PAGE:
Canines can also become immune to thunder over time if you live in an area where it’s more common. Others are trained not to be scared of thunder, which takes time and patience. But it will leave your dog feeling a lot more confident during storms and reduce destructive behavior caused by anxiousness.


What Do You Call a Dog Scared of Thunder?

The most common phrase you’ll hear to describe a dog that’s scared of storms is “thunder phobia.” This is the more general term for astrophobia or brontophobia, which humans and dogs can both experience.


Astrophobia and brontophobia both mean “fear of thunderstorms” and can be used interchangeably. Technically, astrophobia is the fear of lightning and brontophobia is the fear of thunder, but the two words have become synonymous over the years.


These phobias are characterized as being “terrified of bad weather,” and sometimes, the people or canines who have it don’t even know why. If signs of bad weather occur, they will hide inside the home in an area they feel safe. They might refuse to go outside or come out of hiding. Meanwhile, their heart rate can increase, and they might have labored breathing.


The signs of astraphobia include:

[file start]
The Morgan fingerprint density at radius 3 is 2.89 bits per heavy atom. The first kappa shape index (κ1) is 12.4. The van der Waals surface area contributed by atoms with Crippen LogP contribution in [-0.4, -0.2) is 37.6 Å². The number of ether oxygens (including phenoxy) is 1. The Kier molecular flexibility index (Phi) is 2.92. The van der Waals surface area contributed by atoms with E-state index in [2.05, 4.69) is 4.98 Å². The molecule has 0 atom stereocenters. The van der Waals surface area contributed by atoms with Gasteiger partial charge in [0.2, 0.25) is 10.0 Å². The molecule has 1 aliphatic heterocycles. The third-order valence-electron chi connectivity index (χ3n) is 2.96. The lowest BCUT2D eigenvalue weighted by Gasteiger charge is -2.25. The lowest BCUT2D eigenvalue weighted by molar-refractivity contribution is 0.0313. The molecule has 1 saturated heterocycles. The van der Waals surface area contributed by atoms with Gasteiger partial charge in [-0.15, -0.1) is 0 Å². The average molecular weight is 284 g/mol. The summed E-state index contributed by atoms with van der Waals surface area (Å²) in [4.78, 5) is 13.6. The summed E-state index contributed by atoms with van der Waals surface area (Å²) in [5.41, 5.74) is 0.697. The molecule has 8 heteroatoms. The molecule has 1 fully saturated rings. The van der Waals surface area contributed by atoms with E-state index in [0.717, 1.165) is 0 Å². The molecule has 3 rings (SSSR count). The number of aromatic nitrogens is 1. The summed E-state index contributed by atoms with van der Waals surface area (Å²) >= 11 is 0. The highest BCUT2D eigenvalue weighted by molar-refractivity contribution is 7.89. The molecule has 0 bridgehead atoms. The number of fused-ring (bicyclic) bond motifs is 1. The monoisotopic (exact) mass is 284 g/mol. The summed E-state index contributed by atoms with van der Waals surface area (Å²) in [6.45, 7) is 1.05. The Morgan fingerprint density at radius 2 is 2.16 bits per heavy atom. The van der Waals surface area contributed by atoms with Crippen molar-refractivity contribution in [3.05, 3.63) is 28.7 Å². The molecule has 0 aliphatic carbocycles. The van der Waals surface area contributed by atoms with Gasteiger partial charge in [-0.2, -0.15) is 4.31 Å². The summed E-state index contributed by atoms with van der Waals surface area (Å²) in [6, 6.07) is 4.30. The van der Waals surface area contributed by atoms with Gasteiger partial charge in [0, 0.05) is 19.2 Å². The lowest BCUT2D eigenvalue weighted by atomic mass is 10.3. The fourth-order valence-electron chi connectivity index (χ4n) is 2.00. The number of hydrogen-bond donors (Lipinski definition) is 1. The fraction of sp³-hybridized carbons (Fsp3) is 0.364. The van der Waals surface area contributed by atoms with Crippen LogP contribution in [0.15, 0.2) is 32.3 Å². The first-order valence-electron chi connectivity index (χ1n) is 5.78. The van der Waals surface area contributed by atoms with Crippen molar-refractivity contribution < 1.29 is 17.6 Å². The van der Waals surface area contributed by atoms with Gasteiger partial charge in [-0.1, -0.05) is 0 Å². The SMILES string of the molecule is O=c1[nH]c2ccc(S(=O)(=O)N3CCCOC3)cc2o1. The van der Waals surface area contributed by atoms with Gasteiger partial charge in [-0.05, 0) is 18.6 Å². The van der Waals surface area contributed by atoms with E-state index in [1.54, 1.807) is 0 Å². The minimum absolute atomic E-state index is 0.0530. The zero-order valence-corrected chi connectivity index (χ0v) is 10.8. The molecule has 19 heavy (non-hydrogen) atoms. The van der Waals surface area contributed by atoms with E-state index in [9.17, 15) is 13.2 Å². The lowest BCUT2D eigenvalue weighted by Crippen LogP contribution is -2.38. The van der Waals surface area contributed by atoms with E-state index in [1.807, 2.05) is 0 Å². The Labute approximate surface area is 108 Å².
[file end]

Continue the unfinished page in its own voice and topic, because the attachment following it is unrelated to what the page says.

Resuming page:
• Restlessness
  • Difficulty sleeping
  • Inability to focus
  • Hyperventilation
  • Stomach cramping and queasiness


Ways to Calm Your Dog if They’re Scared of Thunder

You can’t stop a thunderstorm from happening (but it’s worth a shot). There are still ways you can help your dog deal with thunder and other bad weather. Here are some ways you can assist your dog with loud noises during storms.


Stay Calm

It can help your dog stay calm if you are calm too. Dogs will feel reassured when they see that you are calm and collected despite the thunder. They will realize there’s no danger.


This also means you shouldn’t fuss and worry when your dog is acting upset during a storm. Negative reactions might cause your dog to associate thunderstorms with anxiety, nervousness, and being scolded.


Eliminate Noise

Make sure to shut windows and doors to ensure that the thunder is a bit muffled. You could even put blankets or towels under doors to make the room your dog is in even more protected and noise-proof.


Create a Safe Space

When your dog is scared, it can help if they have a safe space to feel comforted and protected. For many canines, this can be a crate. You can even cover the crate with a blanket, which will help absorb sound.


Experts explain that dogs descend from wolves, who liked to live in den-like environments. Having this smaller space eliminates the possibility of something sneaking up on them. So your dog will instinctually feel more at ease in an enclosed space.Keep the crate door open so that your dog doesn’t feel completely trapped.


Don’t Scold Them

When your dog is panicking, it will only overwhelm and stress your pet more if you yell at it. Your furry friend should feel protected and distracted during thunderstorms. Remember that your dog can’t help it and that the fear is irrational.


Provide Background Noise

Sometimes familiar sounds can be a great distraction for your dog. Turn on the TV or play some calming music. This will drown out the noise of the thunder and create a sense of normalcy during the storm. It’s even helpful to play white noise.